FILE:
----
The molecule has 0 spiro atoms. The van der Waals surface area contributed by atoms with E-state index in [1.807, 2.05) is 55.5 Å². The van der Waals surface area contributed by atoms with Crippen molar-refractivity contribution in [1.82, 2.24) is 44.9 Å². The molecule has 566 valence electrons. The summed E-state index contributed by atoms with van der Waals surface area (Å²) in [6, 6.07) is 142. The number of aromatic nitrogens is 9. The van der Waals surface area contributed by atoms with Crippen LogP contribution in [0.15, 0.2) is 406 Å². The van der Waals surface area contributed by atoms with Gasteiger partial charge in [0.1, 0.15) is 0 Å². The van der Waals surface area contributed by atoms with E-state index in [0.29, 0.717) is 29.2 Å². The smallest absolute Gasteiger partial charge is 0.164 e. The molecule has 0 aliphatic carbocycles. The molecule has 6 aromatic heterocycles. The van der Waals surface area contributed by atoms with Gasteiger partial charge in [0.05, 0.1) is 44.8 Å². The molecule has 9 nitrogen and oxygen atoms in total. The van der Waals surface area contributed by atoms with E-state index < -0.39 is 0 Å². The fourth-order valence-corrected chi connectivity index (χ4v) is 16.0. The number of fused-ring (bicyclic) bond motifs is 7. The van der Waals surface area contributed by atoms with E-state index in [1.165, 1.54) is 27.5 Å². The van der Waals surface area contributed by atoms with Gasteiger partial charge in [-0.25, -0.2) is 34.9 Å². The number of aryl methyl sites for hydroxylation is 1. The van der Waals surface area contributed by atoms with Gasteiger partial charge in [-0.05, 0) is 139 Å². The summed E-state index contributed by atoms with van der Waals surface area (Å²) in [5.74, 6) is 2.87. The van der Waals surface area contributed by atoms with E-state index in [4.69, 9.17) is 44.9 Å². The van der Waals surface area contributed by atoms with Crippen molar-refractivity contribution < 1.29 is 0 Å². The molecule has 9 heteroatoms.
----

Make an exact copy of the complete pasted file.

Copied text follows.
The molecule has 0 spiro atoms. The van der Waals surface area contributed by atoms with E-state index in [1.807, 2.05) is 55.5 Å². The van der Waals surface area contributed by atoms with Crippen molar-refractivity contribution in [1.82, 2.24) is 44.9 Å². The molecule has 566 valence electrons. The summed E-state index contributed by atoms with van der Waals surface area (Å²) in [6, 6.07) is 142. The number of aromatic nitrogens is 9. The van der Waals surface area contributed by atoms with Crippen LogP contribution in [0.15, 0.2) is 406 Å². The van der Waals surface area contributed by atoms with Gasteiger partial charge in [0.1, 0.15) is 0 Å². The van der Waals surface area contributed by atoms with E-state index in [0.29, 0.717) is 29.2 Å². The smallest absolute Gasteiger partial charge is 0.164 e. The molecule has 0 aliphatic carbocycles. The molecule has 6 aromatic heterocycles. The van der Waals surface area contributed by atoms with Gasteiger partial charge in [0.05, 0.1) is 44.8 Å². The molecule has 9 nitrogen and oxygen atoms in total. The van der Waals surface area contributed by atoms with E-state index < -0.39 is 0 Å². The fourth-order valence-corrected chi connectivity index (χ4v) is 16.0. The number of fused-ring (bicyclic) bond motifs is 7. The van der Waals surface area contributed by atoms with E-state index in [1.165, 1.54) is 27.5 Å². The van der Waals surface area contributed by atoms with Gasteiger partial charge in [-0.25, -0.2) is 34.9 Å². The number of aryl methyl sites for hydroxylation is 1. The van der Waals surface area contributed by atoms with Gasteiger partial charge in [-0.05, 0) is 139 Å². The summed E-state index contributed by atoms with van der Waals surface area (Å²) in [5.74, 6) is 2.87. The van der Waals surface area contributed by atoms with E-state index in [4.69, 9.17) is 44.9 Å². The van der Waals surface area contributed by atoms with Crippen molar-refractivity contribution < 1.29 is 0 Å². The molecule has 9 heteroatoms.